The special introductory schedule of fees for the Online Training Courses:
High Level Course on ISO16363 for the more experienced digital repository
- One to One £1000 per person
- 2-5 Students £ 700 per person
- 6-10 Students £ 600 per person
- 11-20 Students £ 575 per person
Course on OAIS for beginners
- One to One £ 500 per person
- 2-5 Students £ 350 per person
- 5-10 Students £ 300 per person
- 10-20 Students £ 290 per person
The US Government Publishing Office Govinfo repository has been awarded global ISO 16363 certification by PTAB. This followed the extensive two stage ISO 16919/17021 audit process which is described in the overview of the audit process.
See the GPO website for more details, the GPO press release, and the PTAB record of the certification here.
The National Cultural AudioVisual Archives (NCAA), hosted by the Indira Gandhi National Centre for the Arts Audio/Visual Repository, is the first repository in the world to be awarded ISO 16363 certification – for details see here.
Much of our lives and our futures depend on digital information yet the “father of the internet” Vint Cerf worries about the coming “digital dark age”. How can we know who can be trusted with our digital future?
Now there is a way to do it in the same way we know which systems we can trust for food, environment, energy, namely through ISO certification by ISO accredited audit organisations. The standard in this case is ISO 16363, based on ISO 14721 which is better known as OAIS, the fundamental standard of digital preservation used throughout the world.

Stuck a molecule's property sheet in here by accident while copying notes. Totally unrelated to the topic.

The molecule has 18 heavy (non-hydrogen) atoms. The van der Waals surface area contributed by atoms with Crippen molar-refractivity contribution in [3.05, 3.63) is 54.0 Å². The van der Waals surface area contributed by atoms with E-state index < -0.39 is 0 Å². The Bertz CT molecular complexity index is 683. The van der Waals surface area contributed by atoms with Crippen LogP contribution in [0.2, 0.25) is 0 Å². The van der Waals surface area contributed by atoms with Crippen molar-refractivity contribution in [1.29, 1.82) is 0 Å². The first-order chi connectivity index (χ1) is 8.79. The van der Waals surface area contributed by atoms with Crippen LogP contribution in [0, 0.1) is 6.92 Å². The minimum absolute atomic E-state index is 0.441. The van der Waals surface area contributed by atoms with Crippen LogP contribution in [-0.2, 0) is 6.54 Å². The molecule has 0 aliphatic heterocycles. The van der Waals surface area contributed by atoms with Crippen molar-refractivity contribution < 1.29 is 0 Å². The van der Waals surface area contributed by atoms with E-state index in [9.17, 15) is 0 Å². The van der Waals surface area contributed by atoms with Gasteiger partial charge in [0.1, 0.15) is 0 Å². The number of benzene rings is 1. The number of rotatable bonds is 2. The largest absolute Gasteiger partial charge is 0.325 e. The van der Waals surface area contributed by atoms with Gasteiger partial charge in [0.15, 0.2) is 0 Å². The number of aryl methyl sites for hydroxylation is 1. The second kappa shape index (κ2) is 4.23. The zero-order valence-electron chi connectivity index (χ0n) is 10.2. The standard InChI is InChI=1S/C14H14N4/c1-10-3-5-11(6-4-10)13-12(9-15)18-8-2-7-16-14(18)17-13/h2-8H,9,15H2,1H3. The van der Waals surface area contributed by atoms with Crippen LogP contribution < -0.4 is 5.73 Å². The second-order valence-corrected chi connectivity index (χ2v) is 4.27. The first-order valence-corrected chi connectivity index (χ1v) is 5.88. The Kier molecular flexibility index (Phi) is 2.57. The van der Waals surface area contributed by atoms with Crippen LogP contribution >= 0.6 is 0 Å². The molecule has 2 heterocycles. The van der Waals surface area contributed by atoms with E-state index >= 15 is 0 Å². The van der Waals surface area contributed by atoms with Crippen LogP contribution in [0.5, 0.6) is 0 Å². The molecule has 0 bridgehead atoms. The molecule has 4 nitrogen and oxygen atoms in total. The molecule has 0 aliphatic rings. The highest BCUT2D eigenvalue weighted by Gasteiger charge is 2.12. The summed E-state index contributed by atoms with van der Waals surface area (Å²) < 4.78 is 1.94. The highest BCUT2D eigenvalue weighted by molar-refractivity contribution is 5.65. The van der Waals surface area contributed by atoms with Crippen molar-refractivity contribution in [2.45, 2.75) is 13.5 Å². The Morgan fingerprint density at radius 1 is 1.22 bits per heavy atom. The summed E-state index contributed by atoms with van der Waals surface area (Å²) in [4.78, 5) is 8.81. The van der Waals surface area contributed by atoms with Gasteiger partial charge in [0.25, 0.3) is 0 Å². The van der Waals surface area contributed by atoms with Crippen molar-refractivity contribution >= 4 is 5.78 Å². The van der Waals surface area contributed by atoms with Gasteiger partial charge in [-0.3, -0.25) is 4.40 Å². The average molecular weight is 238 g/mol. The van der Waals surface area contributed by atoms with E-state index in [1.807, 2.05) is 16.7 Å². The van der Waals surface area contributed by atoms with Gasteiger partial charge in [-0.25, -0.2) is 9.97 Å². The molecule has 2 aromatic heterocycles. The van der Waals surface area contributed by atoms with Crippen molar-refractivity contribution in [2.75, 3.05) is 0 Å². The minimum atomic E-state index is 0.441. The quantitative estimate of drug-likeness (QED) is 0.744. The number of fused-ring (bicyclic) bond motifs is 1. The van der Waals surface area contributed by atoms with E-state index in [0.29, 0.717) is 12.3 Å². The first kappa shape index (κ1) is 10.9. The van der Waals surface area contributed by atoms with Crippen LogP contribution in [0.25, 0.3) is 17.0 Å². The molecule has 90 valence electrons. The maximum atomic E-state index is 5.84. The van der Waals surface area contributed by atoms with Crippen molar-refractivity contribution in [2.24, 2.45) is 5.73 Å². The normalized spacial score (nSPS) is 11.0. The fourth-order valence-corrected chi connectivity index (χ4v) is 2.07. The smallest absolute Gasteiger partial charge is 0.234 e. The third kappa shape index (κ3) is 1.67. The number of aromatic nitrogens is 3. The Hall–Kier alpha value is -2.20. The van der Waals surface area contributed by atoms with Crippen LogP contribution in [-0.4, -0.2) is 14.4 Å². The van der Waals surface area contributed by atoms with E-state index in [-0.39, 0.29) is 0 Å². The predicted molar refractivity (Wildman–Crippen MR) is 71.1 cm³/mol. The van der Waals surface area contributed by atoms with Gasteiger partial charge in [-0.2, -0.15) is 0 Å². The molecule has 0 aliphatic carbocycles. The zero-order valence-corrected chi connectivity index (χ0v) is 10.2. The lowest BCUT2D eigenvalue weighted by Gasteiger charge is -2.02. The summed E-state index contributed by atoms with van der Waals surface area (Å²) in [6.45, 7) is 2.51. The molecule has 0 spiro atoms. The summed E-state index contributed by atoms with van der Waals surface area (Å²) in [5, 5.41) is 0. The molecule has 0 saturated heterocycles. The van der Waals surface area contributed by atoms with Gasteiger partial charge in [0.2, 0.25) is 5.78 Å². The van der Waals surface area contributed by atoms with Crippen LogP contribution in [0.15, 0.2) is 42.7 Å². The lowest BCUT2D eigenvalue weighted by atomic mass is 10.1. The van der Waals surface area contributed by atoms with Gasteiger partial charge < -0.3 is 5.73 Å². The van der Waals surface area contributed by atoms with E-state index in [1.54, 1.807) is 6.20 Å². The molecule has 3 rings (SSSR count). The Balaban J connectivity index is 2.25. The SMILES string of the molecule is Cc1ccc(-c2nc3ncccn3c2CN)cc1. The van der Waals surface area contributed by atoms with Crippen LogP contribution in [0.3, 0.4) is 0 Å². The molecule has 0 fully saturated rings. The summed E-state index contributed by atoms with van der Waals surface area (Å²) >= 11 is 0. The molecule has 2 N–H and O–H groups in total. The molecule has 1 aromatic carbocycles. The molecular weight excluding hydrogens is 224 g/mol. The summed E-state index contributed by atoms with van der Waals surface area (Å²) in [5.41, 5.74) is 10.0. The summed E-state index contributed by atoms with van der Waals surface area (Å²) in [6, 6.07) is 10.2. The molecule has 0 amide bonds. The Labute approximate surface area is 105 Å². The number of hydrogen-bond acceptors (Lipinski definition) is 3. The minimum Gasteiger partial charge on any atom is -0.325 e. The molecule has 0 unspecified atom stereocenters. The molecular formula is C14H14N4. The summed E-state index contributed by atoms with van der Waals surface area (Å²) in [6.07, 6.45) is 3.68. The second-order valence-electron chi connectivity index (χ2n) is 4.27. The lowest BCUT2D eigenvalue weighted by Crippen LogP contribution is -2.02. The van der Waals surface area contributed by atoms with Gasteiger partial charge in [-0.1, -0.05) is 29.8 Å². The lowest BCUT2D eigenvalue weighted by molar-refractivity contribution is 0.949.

The first organisation in the world to receive accreditation for ISO 16363 for Trustworthy Digital Repositories is the Primary Trustworthy Digital Repository Authorisation Body Ltd (PTAB), based in Dorset, UK. PTAB is now listed in the Register of Certification Bodies of National Accreditation Board for Certification Bodies (NABCB) under registration number TD 001 after the extensive accreditation process.
As a result, PTAB is authorized to audit digital repositories worldwide and, when appropriate, certify that they are trustworthy.
The PTAB international team members, each recognized for their expertise in digital preservation, authored ISO 16363 and many also authored ISO 14721 (OAIS), the fundamental standard for digital preservation.
For more information visit the website at http://www.iso16363.org/iso-certification/, email email@example.com or phone Dr David Giaretta, PTAB Director, on +447770326304.
PTAB’s accreditation (Accreditation number TD 001) can be confirmed at the NABCB website.
In order to ensure the continued usefulness of OAIS (ISO 14721) and ISO 16363 any revision must remain backward compatible with regard to major terminology and concepts. Further, for consistency the general level of detail should not be changed nor should the standard be changed from a reference model to an implementation design. Archive implementation standards or implementation profiles or detailed archival process standards or protocols should be addressed, but not in this document. They would become separate standards and would be developed through separate CCSDS projects. A particular interest for the current OAIS update is to reduce ambiguities and to fill in any missing or weak concepts and to add useful terminology.